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The life handles
And fountain pens
One morning I read a bit of Epictetus. The part about how we're given two handles to use to grasp life situations stuck in my mind. So as I sipped my coffee I thought about what I read and worked on a paraphrasing in my mind while drawing a rabbit in my sketchbook with my fountain pen. Why a rabbit character? Rabbits are known to be shy, easily spooked by situations, so to emphasize the hesitancy around which handle to grab I chose a rabbit. When my drawing was complete I wrote my paraphrased understanding of what I had read. Yes, I could have quoted directly from the book but I wanted to do the mental exercise of “summing up” for myself.
Here's a closer look at my page that got finished during one breakfast session.
During another mornings breakfast I tried to remember a quote from Kurt Vonnegut that I thought might relate to the concept from Epictetus about choosing our response to situations. I thought about rummaging in my fully packed shelf of Vonnegut titles … but it was early, the coffee was hot so I googled the quote instead and wrote it in my book. Then I drew a bird I saw in our yard along with an imaginary hedgehog and landscape.
A third morning I awoke thinking about Iceland and the phrase they use for almost any situation. It seemed in keeping with Epictetus too. I googled the exact spelling for the Icelandic phrase, wrote the words on my sketchbook pages first then I drew the dogs and, inexplicably, fish wearing shoes. (If you're curious about this Icelandic phrase here's a fun article https://www.pursuitcollection.com/stories/%C3%BEetta-reddast-wisdom-for-turbulent-times/)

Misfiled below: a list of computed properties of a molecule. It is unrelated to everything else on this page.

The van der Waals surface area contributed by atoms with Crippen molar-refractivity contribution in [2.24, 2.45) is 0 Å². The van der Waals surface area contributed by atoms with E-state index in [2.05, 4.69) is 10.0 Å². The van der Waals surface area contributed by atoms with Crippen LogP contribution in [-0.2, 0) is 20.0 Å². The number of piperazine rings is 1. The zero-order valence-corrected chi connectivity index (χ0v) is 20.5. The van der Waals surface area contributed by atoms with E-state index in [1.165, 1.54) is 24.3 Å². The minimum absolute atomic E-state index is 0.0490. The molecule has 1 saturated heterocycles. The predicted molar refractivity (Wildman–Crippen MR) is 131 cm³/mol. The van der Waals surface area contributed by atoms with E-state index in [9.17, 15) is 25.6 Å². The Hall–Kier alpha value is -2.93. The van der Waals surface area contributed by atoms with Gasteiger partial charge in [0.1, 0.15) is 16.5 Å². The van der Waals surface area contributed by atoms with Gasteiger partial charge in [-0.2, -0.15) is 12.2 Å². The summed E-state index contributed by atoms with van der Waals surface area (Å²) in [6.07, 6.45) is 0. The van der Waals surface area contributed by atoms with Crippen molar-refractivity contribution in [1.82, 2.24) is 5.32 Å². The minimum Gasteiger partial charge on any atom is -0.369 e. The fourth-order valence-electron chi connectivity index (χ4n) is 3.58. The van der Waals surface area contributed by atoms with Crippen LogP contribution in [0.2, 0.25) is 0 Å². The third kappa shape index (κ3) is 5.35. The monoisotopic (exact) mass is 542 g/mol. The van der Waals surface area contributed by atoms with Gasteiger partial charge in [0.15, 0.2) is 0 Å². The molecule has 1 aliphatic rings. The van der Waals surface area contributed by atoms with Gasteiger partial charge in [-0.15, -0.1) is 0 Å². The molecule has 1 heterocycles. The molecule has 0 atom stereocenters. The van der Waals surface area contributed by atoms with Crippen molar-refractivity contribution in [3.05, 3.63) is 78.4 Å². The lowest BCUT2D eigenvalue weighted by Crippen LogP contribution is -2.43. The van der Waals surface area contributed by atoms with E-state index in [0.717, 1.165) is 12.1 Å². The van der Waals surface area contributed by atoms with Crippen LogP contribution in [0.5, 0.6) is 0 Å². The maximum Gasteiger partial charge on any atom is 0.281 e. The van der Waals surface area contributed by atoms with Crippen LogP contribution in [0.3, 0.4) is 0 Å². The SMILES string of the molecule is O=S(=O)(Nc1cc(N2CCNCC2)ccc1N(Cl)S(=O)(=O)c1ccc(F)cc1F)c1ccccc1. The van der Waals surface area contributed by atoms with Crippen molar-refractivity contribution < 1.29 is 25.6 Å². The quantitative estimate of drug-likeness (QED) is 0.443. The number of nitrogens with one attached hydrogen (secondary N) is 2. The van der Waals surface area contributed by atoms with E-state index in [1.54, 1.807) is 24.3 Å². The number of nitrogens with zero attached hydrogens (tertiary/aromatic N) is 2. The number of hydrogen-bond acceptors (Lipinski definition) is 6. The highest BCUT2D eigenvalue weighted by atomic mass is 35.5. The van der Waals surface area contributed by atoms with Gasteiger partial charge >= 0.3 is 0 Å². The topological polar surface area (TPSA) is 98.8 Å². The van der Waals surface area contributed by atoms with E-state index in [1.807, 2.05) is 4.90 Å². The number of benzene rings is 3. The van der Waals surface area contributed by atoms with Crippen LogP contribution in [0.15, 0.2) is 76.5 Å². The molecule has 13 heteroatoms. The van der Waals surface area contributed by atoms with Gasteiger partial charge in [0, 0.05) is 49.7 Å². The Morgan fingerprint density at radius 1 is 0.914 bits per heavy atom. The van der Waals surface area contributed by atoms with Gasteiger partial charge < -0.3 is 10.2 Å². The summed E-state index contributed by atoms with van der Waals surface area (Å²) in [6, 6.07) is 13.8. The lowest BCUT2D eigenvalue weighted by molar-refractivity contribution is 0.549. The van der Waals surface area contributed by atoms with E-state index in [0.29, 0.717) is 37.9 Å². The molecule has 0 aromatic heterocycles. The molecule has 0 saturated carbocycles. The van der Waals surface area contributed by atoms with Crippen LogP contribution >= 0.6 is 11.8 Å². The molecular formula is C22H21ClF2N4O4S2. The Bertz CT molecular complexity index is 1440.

A fourth morning I awoke thinking about Dr. Bob Hoke's phrase “The best response to difficult situations is to go on and live well". (I had recorded that in his book that I illustrated https://store.bookbaby.com/book/dr-bobs-emotional-repair-program-first-aid-kit1) That too related to what I had read in Epictetus so as I drank my coffee I wrote my thought in my sketchbook. A ballerina toad dancing along a fountain pen seemed to fit my thoughts.
My friend Neera, who writes a newsletter I enjoy called “A Whimsical Writer” often includes books she recommends that relate to creativity. Here's a link to her newsletter in case you're curious:
So borrowing the concept from Neera here below is my favorite book about drawing and writing with fountain pens. I find that a good quality fountain pen is a joy to use in my sketchbook; it makes lines smoothly and it's refillable (less plastic waste) with my preferred kind of ink.
Note to self: be mindful about the handles I grab this week. And Þetta reddast!
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